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Dr. Wright: Physicians bring an enormous breadth of expertise in public health and infectious disease and health system transformation. And I would say that COVID has accelerated the ability to bring that voice into various aspects of the COVID-19 response. Of course, we've got to deal with the aftermath of the backlog in clinical care, we have to deal with the implications of COVID related to long COVID, and the need for probably ongoing vaccination, as well as there are major challenges to the healthcare system which were there in advance of COVID. And they haven't gone away either. While tragic in many ways, it's been an opportunity for us to really contribute to addressing this crisis for the system.

I think we've really demonstrated our role in providing a important, constructive, comprehensive and accurate role in addressing the pandemic. We have Ontario Health, we have the ministry, we have various branches. So, we've shown that we can work with all of those groups, because together we're much more powerful in addressing of healthcare system. 

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Dr. Wright: One of the challenges in a crisis like this is people are flooded with information. They are stressed, they're dealing with their patients, they're dealing with transitioning to virtual care. They're trying to figure this all out at the same time. 

We advocated for really important steps in responding — vaccination of healthcare workers. I don't think there was a single physician on the frontline who succumbed to COVID. We have 34 autonomous public health units. We have a chief medical officer of health, we have Ontario Health, we have the ministries. We were working really hard to bring all of those people together, complementing what the government was doing to say, okay, we're much stronger together, and let's try and not and confuse the system.

So, in the meantime of a crisis, that doesn't mean these other issues go away. So, if there are overall and geographic issues that need to be addressed, urgently — let alone prior to the pandemic, particularly post pandemic — I would say those issues are now front and centre. The challenges of the North and addressing the North, the lack of support for public health, the need to enhance the integration of healthcare systems.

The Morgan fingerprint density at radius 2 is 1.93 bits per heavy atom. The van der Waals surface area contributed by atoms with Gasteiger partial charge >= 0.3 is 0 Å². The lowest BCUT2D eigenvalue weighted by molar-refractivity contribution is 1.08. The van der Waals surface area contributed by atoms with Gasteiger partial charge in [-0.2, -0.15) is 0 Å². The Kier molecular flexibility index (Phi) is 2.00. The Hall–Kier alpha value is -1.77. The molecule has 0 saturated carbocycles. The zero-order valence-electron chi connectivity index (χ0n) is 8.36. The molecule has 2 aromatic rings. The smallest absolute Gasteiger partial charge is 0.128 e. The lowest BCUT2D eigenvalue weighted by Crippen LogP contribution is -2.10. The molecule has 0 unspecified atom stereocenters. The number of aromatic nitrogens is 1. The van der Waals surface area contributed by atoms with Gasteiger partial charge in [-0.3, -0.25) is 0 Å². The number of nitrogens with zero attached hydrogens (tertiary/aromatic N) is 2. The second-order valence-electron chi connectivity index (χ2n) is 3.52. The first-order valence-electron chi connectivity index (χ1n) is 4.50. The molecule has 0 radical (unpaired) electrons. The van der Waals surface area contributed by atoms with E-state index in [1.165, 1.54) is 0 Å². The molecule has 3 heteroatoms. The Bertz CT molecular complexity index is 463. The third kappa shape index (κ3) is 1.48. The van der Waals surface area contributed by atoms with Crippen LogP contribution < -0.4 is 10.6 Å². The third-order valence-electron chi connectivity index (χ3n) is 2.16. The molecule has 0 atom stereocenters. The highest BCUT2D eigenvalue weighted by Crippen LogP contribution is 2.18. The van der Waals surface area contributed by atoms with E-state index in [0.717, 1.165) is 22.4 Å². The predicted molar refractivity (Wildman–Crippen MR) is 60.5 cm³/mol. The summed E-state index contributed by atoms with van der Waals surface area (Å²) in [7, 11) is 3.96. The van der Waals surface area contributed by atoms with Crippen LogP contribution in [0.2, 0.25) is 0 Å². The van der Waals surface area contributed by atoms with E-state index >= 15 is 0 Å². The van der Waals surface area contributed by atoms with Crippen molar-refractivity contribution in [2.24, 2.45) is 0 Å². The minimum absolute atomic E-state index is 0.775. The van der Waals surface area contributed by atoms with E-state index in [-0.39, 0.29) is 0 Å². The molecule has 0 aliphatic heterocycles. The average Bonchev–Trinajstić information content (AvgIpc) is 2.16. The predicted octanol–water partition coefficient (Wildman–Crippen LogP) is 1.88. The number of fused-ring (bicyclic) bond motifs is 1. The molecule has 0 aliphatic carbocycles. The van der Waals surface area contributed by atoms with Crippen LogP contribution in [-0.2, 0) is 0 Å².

So, these problems have come raging to the forefront, and that gives us a mandate to perhaps tackle the mental health issue. The phrase, "you don't want to lose the value of a crisis," that sounds trite, but it's brought those issues forward in a way that I think we can hopefully really tackle them in a meaningful way. That was started prior pandemic, but now we've made it clear where we really need to take action.

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Dr. Wright: We have the nurses and the pharmacists and all of the players within the healthcare system. So, our ability to work as a partner? It's how we're going to solve what seems like an overwhelming set of problems that were there beforehand. But I am confident, working with everyone, that we can make a substantial impact on the healthcare system and hopefully fundamentally change it in a way that prepares us for the future challenge, of which there will no doubt be many.

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Balogiannis: This podcast is brought to you by the Ontario Medical Association and is edited and produced by Jodi Crawford Productions. To learn more about the Ontario Medical Association, please visit